FCC’s Ajit Pai Blames Former CIO For Bogus ‘DDoS’ Attack Claims — Also Obama

FCC’s Ajit Pai Blames Former CIO For Bogus ‘DDoS’ Attack Claims — Also Obama

In a statement this week, the US FCC Chairman Ajit Pai said that he was “deeply disappointed” that the agency’s former chief information officer, David Bray, provided “inaccurate information” about an alleged cyber attack on the FCC’s comment system last summer as the agency was considering new rules to overturn Obama-era net neutrality protections.

Pai’s remarks were circulated ahead of the release of an inspector general report examining claims by senior FCC officials that the comment system was overwhelmed on the night of May 7, 2017, by “multiple distributed denial-of-service attacks (DDoS).” The comment system suffered intermittent downtime that night after John Oliver, host of HBO’s Last Week Tonight, directed his audience to flood the FCC with comments supporting net neutrality.

The FCC’s claim that a DDoS attack was responsible for the downtime was immediately disputed by pro-net neutrality groups. The agency has long refused to supply lawmakers with evidence showing an attack occurred. In July 2017, the agency told Gizmodo it had no documented analysis showing an attack occurred in response to a Freedom of Information Act request.

As Gizmodo first reported last year, Bray had previously leaked baseless claims that the FCC was struck by a cyber attack in 2014. He was also the first official at the agency to publicly claim the comment system had been attacked last May.

While the inspector general report is not yet public, statements from Pai and other FCC officials indicate it will reflect that no evidence was found supporting the commission’s prior claims that it was attacked.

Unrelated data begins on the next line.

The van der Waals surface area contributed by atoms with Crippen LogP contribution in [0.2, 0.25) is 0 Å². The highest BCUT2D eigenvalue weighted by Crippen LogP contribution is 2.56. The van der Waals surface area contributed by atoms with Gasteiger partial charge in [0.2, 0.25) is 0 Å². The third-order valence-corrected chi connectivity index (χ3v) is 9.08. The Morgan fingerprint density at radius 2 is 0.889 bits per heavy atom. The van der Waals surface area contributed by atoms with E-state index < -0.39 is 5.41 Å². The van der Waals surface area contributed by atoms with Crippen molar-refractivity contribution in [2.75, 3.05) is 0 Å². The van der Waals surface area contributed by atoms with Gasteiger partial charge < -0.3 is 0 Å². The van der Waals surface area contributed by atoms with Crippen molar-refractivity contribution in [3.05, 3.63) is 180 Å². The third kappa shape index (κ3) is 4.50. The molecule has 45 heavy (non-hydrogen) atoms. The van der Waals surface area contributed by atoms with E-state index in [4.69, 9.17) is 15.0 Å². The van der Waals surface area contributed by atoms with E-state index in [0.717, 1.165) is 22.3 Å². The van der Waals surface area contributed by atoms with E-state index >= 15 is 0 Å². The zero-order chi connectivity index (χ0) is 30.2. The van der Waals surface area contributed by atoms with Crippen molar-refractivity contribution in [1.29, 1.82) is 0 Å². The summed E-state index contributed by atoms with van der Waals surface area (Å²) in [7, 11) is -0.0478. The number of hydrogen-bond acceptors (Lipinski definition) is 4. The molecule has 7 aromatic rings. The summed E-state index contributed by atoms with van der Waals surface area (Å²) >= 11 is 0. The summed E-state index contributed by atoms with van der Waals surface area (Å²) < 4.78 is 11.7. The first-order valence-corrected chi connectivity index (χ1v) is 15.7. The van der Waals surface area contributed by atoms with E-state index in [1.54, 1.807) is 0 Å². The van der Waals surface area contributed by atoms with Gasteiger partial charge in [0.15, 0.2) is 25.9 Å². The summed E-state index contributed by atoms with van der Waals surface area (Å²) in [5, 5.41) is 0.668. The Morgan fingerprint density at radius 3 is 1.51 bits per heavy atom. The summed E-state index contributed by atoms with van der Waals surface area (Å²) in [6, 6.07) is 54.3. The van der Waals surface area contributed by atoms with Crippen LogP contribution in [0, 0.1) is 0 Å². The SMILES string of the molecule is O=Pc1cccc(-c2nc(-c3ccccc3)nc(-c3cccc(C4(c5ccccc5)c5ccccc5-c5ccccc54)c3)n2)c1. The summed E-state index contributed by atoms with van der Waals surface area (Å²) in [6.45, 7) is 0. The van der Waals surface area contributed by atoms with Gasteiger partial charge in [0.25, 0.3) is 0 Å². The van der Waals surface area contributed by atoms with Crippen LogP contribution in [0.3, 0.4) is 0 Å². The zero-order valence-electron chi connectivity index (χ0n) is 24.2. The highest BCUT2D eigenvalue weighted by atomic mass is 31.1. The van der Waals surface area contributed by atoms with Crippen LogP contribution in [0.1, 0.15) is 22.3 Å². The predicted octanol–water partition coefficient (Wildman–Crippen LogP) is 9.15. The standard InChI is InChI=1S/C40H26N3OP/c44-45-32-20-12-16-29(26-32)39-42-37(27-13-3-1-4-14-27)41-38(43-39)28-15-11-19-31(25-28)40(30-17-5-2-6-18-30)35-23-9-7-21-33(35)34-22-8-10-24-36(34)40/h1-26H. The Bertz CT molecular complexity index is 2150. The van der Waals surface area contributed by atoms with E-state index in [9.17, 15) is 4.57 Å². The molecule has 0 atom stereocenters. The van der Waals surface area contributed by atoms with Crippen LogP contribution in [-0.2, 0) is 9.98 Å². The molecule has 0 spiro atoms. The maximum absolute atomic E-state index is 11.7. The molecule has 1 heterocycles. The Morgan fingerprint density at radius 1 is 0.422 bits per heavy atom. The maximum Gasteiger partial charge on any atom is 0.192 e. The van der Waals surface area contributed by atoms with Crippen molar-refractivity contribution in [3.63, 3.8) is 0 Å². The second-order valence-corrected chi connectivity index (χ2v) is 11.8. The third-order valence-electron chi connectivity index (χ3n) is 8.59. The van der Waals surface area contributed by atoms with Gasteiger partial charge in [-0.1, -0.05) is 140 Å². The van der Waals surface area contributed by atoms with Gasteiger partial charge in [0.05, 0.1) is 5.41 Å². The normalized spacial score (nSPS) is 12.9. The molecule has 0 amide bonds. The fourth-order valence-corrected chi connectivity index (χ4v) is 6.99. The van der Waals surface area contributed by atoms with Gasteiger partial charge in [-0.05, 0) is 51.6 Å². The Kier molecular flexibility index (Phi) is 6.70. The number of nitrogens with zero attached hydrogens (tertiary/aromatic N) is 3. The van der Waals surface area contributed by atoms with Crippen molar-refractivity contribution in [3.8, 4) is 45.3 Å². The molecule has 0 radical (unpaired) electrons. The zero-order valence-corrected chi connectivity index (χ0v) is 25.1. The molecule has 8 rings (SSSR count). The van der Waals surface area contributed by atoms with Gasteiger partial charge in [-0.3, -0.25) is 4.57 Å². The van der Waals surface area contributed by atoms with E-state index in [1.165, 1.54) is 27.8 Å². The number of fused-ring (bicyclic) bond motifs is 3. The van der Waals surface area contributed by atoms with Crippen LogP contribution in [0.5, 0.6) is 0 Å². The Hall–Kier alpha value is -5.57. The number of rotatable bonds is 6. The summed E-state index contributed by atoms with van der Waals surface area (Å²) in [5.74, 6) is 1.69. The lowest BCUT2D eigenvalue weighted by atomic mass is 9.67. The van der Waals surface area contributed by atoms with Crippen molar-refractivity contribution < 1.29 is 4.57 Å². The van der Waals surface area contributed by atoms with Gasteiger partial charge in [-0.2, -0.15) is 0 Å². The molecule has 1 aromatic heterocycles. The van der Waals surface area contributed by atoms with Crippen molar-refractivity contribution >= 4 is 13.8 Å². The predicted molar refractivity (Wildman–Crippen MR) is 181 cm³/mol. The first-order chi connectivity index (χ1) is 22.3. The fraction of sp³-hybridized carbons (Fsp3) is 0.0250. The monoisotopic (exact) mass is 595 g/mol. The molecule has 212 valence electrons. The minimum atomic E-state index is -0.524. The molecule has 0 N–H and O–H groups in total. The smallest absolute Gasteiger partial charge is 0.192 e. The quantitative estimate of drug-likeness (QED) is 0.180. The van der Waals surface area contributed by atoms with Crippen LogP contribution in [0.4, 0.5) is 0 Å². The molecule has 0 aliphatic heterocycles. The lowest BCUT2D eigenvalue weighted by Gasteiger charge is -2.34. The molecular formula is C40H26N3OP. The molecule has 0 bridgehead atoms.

“The Inspector General Report tells us what we knew all along: the FCC’s claim that it was the victim of a DDoS attack during the net neutrality proceeding is bogus,” said FCC Commissioner Jessica Rosenworcel.

Pai was questioned last month about the attack by Rep. Debbie Dingell during an FCC oversight hearing, but said he was legally forbidden from discussing the matter openly, citing “some of the sensitivity of that information.”

“I want to thank the Office of the Inspector General, both for its thorough effort to get to the bottom of what happened and for the comprehensive report it has issued,” Pai said in a statement Monday. “With respect to the report’s findings, I am deeply disappointed that the FCC’s former Chief Information Officer (CIO), who was hired by the prior Administration and is no longer with the Commission, provided inaccurate information about this incident to me, my office, Congress, and the American people. This is completely unacceptable.”

Scrambling to divert blame away from his office, Pai also fingered as responsible Obama leftovers whom he suggested were culpable for failing to inform him that they disagreed with Bray’s claims.

In addition to a “flawed comment system,” he said, it had become clear the FCC had inherent from the previous administration “a culture in which many members of the Commission’s career IT staff were hesitant to express disagreement with the Commission’s former CIO in front of FCC management.”

Pai said he was “disappointed” that employees working under his former CIO “either disagreed with the information that he was presenting or had questions about it, yet didn’t feel comfortable communicating their concerns to me or my office.”

Bray did not immediately respond to a request for comment.

This story is developing and will be updated as soon as the inspector general’s report is released in full.